Intestinal gluconeogenesis (IGN), in which glucose produced in the small intestine is released into the portal vein, has shown protective effects against diabetes and obesity by positively regulating glucose homeostasis and hepatic glucose production. These effects have now been investigated in mice independently of nutritional manipulation and show that IGN has beneficial effects on hepatic steatosis and the initiation of nonalcoholic fatty liver disease (NAFLD).

“We previously demonstrated that IGN, via the sensing of glucose by the gastrointestinal neural system, signals to brain regions regulating energy homeostasis,” explains lead author Gilles Mithieux. “Given the likely effect of IGN on the liver via brain–sympathetic–parasympathetic signalling, we considered the hypothesis of a beneficial action of IGN on hepatic steatosis and initiation of NAFLD.”

Credit: Haematoxylin and eosin staining of mouse liver tissue from wild-type mice (above) and mice with overexpression of intestinal glucose 6-phosphatase (below). Images courtesy of G. Mithieux, Institut national de la santé et de la recherche médicale, France.

The effects of IGN were previously demonstrated in mice in response to protein-enriched or fibre-enriched diets. “To avoid possible interference with effects of inducing nutrients that could be independent of IGN, we created a mouse model of activated IGN through overexpression of intestinal glucose 6-phosphatase (G6Pase), the key enzyme of gluconeogenesis, which was compared to wild-type mice and mice with intestine-specific knockout of G6Pase,” explains Mithieux.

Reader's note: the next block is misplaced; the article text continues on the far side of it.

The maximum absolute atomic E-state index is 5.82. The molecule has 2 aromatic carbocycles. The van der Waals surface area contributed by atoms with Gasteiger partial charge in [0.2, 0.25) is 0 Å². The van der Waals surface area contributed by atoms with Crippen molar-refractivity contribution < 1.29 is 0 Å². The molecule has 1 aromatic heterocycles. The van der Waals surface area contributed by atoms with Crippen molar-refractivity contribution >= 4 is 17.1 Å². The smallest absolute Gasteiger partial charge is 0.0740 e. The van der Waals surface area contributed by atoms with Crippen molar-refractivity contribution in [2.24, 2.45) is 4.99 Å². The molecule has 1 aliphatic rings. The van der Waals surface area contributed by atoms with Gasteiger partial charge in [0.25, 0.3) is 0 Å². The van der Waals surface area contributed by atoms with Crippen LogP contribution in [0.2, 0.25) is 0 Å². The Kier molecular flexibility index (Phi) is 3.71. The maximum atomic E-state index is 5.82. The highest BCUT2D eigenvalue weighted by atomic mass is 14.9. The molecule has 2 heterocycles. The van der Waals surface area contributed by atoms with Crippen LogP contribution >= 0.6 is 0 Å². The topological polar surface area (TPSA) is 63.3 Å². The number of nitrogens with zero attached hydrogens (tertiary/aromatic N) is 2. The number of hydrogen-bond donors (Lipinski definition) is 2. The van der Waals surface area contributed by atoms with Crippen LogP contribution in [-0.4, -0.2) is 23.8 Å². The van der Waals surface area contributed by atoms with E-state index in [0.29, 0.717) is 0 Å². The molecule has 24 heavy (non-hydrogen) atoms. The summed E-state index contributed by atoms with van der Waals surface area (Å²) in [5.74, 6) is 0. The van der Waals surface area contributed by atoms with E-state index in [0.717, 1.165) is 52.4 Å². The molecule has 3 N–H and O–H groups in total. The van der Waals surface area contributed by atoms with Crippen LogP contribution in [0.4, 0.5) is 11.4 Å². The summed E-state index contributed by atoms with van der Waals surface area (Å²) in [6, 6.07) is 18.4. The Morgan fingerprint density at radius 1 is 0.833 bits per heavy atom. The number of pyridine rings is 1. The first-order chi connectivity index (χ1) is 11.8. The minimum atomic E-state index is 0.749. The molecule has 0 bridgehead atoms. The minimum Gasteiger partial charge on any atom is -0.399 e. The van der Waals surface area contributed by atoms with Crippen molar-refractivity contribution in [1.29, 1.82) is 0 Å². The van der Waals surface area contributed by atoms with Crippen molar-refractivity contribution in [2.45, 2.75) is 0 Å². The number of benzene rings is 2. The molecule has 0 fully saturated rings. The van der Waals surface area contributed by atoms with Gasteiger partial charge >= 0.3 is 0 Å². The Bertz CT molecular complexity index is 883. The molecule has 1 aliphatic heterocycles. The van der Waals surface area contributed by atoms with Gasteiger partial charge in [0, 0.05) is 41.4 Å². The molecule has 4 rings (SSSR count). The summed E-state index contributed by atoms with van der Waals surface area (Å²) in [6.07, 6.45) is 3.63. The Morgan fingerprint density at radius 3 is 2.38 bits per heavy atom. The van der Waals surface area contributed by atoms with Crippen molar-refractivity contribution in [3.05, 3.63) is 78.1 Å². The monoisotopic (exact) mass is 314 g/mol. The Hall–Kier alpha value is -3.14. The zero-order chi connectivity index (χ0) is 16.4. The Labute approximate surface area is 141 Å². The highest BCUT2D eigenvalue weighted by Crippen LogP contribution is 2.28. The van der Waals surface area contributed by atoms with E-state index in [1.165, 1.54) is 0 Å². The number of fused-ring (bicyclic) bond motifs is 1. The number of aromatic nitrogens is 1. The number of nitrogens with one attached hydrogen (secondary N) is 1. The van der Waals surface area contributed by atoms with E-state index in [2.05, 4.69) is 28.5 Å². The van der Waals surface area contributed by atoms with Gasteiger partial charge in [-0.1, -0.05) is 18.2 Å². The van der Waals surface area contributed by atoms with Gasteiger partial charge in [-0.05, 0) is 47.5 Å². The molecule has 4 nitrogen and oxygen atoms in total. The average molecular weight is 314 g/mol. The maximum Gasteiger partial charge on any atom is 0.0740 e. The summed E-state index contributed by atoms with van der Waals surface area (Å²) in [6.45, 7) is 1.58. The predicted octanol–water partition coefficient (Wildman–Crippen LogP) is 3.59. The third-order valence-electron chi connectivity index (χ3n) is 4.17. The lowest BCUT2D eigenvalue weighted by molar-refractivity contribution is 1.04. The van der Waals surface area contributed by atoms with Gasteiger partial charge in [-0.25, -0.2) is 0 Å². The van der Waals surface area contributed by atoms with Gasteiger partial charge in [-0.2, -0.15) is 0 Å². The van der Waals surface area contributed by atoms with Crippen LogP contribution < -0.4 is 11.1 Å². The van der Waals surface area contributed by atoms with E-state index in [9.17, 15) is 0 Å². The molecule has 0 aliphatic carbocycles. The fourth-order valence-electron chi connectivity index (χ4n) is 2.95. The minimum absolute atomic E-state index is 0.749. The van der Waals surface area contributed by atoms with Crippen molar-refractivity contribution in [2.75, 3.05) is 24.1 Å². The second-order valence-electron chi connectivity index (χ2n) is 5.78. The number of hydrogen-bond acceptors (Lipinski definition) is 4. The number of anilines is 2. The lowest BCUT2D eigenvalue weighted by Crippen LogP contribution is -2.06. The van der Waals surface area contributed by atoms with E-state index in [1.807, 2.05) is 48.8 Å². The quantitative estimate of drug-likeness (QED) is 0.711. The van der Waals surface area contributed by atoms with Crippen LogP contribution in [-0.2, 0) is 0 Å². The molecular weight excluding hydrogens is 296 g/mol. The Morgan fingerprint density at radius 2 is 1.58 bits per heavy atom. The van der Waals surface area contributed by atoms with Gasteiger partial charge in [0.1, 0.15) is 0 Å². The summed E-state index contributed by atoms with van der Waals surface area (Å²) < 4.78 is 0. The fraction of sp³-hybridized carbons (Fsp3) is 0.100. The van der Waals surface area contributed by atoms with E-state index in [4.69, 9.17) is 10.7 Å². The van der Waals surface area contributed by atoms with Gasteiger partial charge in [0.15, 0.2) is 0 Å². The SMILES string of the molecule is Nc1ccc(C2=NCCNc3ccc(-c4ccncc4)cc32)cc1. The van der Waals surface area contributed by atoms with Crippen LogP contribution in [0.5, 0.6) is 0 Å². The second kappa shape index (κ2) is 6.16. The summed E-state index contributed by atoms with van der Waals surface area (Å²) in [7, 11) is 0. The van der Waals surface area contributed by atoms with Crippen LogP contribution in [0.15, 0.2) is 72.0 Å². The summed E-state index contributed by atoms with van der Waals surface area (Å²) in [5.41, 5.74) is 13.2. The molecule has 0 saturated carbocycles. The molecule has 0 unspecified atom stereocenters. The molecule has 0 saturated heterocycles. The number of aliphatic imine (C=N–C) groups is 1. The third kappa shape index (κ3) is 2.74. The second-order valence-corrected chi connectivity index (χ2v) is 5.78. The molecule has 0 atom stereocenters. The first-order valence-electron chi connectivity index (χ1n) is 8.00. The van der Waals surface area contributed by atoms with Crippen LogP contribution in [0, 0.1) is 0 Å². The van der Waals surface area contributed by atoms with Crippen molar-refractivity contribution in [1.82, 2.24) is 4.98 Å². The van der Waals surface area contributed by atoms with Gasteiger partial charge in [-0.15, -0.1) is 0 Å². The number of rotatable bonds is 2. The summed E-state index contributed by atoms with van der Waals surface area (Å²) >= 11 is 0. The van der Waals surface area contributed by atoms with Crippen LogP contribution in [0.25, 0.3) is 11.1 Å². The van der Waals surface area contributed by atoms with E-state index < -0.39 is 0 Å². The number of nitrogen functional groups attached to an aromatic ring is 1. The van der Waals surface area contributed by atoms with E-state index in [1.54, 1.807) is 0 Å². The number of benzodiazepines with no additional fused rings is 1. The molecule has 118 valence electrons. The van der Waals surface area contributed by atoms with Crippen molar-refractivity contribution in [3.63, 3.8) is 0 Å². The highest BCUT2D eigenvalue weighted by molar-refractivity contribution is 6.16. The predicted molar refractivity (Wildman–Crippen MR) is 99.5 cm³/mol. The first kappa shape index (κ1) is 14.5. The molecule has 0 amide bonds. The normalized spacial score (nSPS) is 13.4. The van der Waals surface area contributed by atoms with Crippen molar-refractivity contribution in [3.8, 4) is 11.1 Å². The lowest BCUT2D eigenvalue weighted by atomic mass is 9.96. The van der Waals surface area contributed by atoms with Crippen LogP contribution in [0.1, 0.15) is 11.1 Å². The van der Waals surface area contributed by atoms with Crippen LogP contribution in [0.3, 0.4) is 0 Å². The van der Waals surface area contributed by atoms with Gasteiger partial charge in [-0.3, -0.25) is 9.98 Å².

The researchers found that mice on a hypercaloric diet and overexpressing IGN in the gut were protected against development of hepatic steatosis. “The protection related to a diminution of de novo lipogenesis gene expression and lipid import, which was associated with decreased liver inflammation and fibrosis and the development of hepatic sympathetic nerves,” reports Mithieux. Conversely, IGN-deficient mice on a standard starch-enriched diet exhibited increased hepatic triglyceride storage and lipogenesis, which was corrected by a portal glucose infusion mimicking IGN.

“Our data are proof of the concept that activation of G6Pase in the gut is sufficient to activate IGN and prevent serious obesity-associated complications, such as NALFD and diabetes,” concludes Mithieux. “This paves the way for future approaches of prevention or treatment of metabolic diseases, starting with the search of potential activators of G6Pase restricted to the intestine.” The team also plan to further investigate the mechanisms of the effects induced by IGN, such as the prevention of body weight gain.